Your use of SAMR will be for naught unless each individual and school takes a journey into the future to see which skills are irreplaceably human. Even with a holographic trip to China to learn about the culture and history, what good does it do for a student who does not have a teacher, a coach, a guide, and a mentor tucked in their hip pocket? Someone who can help them explore the interrelationships with their own lives so they can evaluate and make informed decisions? Consider, as just one example, Chinese exchange students in an American school or immigrants arriving in a new neighborhood. How does an American student honor them and their culture? What about the sense of time that the Chinese have?  They are predominantly Buddhist and believe they live again, and so built a long-enduring culture with great ritual and timelessness. How can the student consider that against his or her own culture? Human touch is not and will never be ubiquitously replaceable.

Mere questions posed could be online. It’s true, but that magical interaction with a leading figure, the teacher, does something to prove inquiry and answer are dynamic to an individual student. It’s no different than a live audience clapping for you. There is just no substitute for human leadership, but it must actually be human leadership.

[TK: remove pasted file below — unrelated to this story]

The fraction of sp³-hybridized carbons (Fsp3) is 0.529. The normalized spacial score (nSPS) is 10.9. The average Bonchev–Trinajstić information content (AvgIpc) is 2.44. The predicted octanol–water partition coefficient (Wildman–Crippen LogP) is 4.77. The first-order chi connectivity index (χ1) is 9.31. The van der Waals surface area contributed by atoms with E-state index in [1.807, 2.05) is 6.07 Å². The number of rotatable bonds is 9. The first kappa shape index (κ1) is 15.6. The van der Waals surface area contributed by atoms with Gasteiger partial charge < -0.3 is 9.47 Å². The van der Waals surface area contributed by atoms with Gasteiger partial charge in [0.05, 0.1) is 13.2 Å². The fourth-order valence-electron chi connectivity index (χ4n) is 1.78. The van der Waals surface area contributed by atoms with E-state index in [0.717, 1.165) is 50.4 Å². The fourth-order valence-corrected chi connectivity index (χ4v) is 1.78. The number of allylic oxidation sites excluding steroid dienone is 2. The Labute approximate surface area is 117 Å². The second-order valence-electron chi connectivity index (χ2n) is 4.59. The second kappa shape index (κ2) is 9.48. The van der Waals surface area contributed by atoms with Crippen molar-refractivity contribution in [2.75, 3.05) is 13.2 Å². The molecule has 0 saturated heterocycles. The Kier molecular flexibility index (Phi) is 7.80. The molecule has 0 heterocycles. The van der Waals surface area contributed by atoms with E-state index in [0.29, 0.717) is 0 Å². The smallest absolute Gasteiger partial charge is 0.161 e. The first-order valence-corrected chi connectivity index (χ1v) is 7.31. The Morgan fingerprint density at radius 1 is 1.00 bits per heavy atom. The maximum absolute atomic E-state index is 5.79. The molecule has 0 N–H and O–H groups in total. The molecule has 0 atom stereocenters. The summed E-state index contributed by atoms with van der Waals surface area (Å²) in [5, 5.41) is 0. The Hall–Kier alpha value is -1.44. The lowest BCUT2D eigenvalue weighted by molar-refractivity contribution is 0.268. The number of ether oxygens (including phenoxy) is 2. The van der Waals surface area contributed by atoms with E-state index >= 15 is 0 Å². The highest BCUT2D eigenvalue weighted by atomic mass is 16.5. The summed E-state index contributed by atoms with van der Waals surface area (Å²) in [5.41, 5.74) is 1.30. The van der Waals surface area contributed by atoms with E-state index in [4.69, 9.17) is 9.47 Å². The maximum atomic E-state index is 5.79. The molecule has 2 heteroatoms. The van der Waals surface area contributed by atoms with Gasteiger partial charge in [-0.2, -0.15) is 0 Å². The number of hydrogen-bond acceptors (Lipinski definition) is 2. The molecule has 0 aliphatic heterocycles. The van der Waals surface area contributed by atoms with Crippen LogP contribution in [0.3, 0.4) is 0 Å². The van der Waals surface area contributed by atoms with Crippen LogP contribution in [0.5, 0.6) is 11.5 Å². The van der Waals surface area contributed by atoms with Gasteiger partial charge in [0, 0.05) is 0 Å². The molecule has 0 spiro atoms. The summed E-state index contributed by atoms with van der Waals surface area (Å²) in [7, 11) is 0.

The low-value activities of pointing-out next lessons, assigning units, testing, modifying learning paths are all being subsumed by new technologies, or they will be soon.

The machine won’t smile at you in quite the same way, though, no matter how many emoticons you download.

The high-value activities need solid definition so that true redefinition of the teacher’s role as a grand, Socratic-like leader and esteemed guide can be branded, implemented, and then utilized by institutions to hold unto themselves the otherwise escaping throngs of would-be students.

In a nutshell, SAMR is incomplete. To really implement it, consider the competition of the outside world, including new realities. In his book, Infinite Possibility, Joseph Pine talks about six different realities between what is purely “real” and what is “virtual.” Industry is already using all of them.

Here is a quick exercise

Write down the four levels of SAMR. Circle it and label the circle “Competition.” Draw incoming arrows on that circle that is bearing pressure from the outside. Then write down another word at the end of these arrows —“World.”

Now revisit SAMR with your new vision.

About the Author

LeiLani Cauthen is the CEO and Publisher of The Learning Counsel. She is well versed in the digital content universe, software development, the adoption process, school coverage models, and helping define this century’s real change to teaching and learning.  She is an author and media personality with twenty years of research, news media publishing, and market leadership in the high tech, education, and government industries.